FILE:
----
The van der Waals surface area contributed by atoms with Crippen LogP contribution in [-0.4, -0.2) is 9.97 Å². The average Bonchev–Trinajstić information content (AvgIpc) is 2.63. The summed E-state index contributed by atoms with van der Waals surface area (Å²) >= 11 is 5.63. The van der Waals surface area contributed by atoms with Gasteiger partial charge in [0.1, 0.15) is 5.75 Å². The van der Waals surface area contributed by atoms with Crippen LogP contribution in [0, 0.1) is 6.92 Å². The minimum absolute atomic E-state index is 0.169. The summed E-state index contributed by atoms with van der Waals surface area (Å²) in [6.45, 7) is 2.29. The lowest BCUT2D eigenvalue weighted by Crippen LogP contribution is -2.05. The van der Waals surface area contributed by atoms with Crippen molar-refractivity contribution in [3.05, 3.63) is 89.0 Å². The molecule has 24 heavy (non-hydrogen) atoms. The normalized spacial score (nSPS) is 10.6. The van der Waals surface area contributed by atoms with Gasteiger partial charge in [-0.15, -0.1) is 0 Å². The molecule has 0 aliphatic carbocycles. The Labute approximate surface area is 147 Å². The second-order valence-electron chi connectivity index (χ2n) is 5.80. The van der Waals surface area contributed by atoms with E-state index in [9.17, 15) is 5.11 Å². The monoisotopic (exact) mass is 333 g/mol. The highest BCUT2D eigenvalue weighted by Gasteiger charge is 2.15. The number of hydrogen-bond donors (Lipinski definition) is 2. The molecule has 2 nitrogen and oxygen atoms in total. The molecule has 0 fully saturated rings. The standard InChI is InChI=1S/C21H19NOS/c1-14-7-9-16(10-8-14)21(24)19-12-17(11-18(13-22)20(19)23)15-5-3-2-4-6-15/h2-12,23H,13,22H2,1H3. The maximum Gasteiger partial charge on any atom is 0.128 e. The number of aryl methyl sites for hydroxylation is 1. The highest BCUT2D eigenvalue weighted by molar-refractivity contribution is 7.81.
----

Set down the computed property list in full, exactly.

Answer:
The van der Waals surface area contributed by atoms with Crippen LogP contribution in [-0.4, -0.2) is 9.97 Å². The average Bonchev–Trinajstić information content (AvgIpc) is 2.63. The summed E-state index contributed by atoms with van der Waals surface area (Å²) >= 11 is 5.63. The van der Waals surface area contributed by atoms with Gasteiger partial charge in [0.1, 0.15) is 5.75 Å². The van der Waals surface area contributed by atoms with Crippen LogP contribution in [0, 0.1) is 6.92 Å². The minimum absolute atomic E-state index is 0.169. The summed E-state index contributed by atoms with van der Waals surface area (Å²) in [6.45, 7) is 2.29. The lowest BCUT2D eigenvalue weighted by Crippen LogP contribution is -2.05. The van der Waals surface area contributed by atoms with Crippen molar-refractivity contribution in [3.05, 3.63) is 89.0 Å². The molecule has 24 heavy (non-hydrogen) atoms. The normalized spacial score (nSPS) is 10.6. The van der Waals surface area contributed by atoms with Gasteiger partial charge in [-0.15, -0.1) is 0 Å². The molecule has 0 aliphatic carbocycles. The Labute approximate surface area is 147 Å². The second-order valence-electron chi connectivity index (χ2n) is 5.80. The van der Waals surface area contributed by atoms with E-state index in [9.17, 15) is 5.11 Å². The monoisotopic (exact) mass is 333 g/mol. The highest BCUT2D eigenvalue weighted by Gasteiger charge is 2.15. The number of hydrogen-bond donors (Lipinski definition) is 2. The molecule has 2 nitrogen and oxygen atoms in total. The molecule has 0 fully saturated rings. The standard InChI is InChI=1S/C21H19NOS/c1-14-7-9-16(10-8-14)21(24)19-12-17(11-18(13-22)20(19)23)15-5-3-2-4-6-15/h2-12,23H,13,22H2,1H3. The maximum Gasteiger partial charge on any atom is 0.128 e. The number of aryl methyl sites for hydroxylation is 1. The highest BCUT2D eigenvalue weighted by molar-refractivity contribution is 7.81.